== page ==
DEMYSTIFYING THE DISCLOSURE PROCESS – Article No.2 –           The Enhanced Disclosure

DEMYSTIFYING THE DISCLOSURE PROCESS – Article No.2 – The Enhanced Disclosure

in Enhanced Disclosure November 19, 2014

In this article we look at the Enhanced Disclosure 


What is it?


A disclosure is a document containing impartial and confidential criminal history information held by the police and government departments, which can be used by employers to make safer recruitment decisions. 


As with other disclosure checks, the law is quite strict about the various types of disclosure that can be requested.  


In the case of an enhanced disclosure, Section 9 of The Police Act 1997 (Criminal Records) (Scotland) Regulations 2010 identifies the circumstances under which it can be issued.


The Act dictates when an exempted question can be asked regarding an individuals full criminal history.  An exempted question applies when the individual will be working in specific occupations, for certain licenses and specified positions.


The reason for this is that the law ( in this case the Rehabilitation of Offenders Act ) gives individuals the right not to disclose details of 'spent' convictions if asked about a criminal record. However, for certain exempted professions, offices and employments, ex-offenders have to disclose information about spent, as well as unspent convictions if the job referred to is exempted. This allows for all previous convictions to be disclosed so that employers can make informed decisions about safe recruitment and retention of staff.


Who needs it?


The following are some examples of professions where the exempted question can be asked and therefore subject to Enhanced Disclosure Checks.


Betting and Gaming 

  • Local lottery manager or promoter
  • National Lottery posts
  • Positions in a casino
  • Posts concerned with betting
  • Selling, supplying or maintaining gaming machines

 

Legal 

  • Advocate or Solicitor (in Scotland)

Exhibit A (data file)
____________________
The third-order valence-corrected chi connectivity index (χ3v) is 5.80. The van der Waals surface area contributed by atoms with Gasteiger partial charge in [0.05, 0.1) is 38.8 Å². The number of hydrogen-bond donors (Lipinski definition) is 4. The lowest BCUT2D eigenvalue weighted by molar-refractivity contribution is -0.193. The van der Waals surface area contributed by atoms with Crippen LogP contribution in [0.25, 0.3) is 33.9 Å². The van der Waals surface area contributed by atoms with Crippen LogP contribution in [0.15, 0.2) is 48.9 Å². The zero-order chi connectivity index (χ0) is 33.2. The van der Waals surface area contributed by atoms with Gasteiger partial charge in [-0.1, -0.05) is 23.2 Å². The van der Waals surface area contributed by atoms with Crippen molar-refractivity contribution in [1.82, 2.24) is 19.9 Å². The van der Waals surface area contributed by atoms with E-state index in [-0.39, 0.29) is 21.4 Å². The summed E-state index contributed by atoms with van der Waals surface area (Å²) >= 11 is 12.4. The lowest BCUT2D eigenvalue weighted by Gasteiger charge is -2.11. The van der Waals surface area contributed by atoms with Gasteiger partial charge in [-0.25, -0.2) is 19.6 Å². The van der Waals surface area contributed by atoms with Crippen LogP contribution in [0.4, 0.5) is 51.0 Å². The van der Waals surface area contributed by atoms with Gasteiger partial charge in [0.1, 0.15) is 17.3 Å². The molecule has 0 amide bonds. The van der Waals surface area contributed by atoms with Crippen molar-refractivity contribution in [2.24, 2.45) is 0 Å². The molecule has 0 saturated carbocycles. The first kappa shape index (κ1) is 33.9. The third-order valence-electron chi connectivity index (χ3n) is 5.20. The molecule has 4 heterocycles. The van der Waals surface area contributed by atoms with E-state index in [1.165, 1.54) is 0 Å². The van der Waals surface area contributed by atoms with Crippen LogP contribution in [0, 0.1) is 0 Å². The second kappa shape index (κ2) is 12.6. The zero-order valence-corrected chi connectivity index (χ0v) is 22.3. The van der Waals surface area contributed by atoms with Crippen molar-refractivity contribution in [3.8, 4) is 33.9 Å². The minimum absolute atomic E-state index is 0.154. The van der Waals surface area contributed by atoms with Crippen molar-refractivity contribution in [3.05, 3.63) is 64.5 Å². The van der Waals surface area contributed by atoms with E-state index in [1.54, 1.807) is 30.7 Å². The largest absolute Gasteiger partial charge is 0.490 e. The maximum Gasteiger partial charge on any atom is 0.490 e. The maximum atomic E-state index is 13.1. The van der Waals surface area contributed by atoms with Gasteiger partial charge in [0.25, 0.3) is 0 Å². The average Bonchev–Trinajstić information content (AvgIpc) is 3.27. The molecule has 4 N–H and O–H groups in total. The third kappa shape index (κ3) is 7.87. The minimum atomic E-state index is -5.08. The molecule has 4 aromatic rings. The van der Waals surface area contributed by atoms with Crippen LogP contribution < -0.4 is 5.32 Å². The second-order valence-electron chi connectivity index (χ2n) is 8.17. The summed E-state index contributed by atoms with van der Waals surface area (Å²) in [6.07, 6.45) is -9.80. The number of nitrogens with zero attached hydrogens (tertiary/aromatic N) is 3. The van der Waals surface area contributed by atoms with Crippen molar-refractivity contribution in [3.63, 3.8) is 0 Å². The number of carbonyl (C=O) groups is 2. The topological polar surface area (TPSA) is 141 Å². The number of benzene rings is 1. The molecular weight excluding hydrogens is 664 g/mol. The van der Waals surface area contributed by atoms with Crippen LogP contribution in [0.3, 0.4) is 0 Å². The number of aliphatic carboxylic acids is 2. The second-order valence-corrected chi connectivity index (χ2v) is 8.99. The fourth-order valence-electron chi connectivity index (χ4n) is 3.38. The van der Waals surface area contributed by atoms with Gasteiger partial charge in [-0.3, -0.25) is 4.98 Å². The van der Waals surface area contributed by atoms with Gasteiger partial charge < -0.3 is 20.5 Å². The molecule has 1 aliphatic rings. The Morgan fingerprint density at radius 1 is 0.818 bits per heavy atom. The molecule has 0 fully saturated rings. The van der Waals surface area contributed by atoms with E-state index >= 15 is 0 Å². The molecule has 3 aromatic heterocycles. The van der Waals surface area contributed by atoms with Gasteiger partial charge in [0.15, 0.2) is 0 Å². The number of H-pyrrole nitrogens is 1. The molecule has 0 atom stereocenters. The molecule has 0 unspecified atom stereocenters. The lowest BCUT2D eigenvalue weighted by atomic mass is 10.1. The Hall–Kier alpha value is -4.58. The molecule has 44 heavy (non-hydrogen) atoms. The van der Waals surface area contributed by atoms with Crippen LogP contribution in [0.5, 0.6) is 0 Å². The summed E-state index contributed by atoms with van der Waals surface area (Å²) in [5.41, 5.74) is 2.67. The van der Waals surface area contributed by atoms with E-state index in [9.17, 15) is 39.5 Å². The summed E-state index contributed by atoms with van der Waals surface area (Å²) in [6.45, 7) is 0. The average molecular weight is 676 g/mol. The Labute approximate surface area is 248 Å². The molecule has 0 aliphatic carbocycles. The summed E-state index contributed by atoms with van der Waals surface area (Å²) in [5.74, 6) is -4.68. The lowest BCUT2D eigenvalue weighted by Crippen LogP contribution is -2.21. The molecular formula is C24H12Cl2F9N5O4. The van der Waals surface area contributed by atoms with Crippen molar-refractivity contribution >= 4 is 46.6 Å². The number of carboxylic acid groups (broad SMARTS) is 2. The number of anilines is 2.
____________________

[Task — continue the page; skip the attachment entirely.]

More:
• Registered foreign lawyer
  • Legal executive
  • Receiver appointed by the Court of Protection
  • Approved legal Services body Manager
  • Any office or employment in the Crown Office or Procurator Fiscal Service
  • Clerks (including deputy and assistant clerks) and officers of the High Court of Judiciary, the Court of Session and the district court, sheriff clerks (including sheriff clerks deputy) and their clerks and assistants.


Others 

  • Adoptive parents
  • Foster parents
  • National Care Standards Commission
  • Home Inspector

 

Medical Services 

Although the exempted question requirement under the Rehabilitation of Offenders Act refers to those involved in the provision of Health and Care Services, which include: 

  • Dentist
  • Director of private dental or opticians practice
  • Doctor
  • Optician (including ophthalmic optician)
  • Pharmacists
  • Osteopath, chiropractor, psychologist
  • Nurse, midwife
  • Pharmacist

 

Whilst an enhanced disclosure is suitable in England and Wales, in Scotland the Enhanced Disclosure has been superseded by the Protection of Vulnerable Groups (PVG) Scheme if the post involves regulated work with children and or protected adults and whether pair or unpaid. 


Since February 2012 when the scheme was introduced, anyone applying for such a post would require to become a member of the PVG Scheme. (See our article on this website - The PVG Scheme)  In recognition of the influx of members to the newly established PVG Scheme, the Scottish Government allowed a three-year period of grace to enable a phased uptake of the scheme.   In effect this means that by October 2015, anyone who undertakes regulated work will require to become members of the PVG Scheme.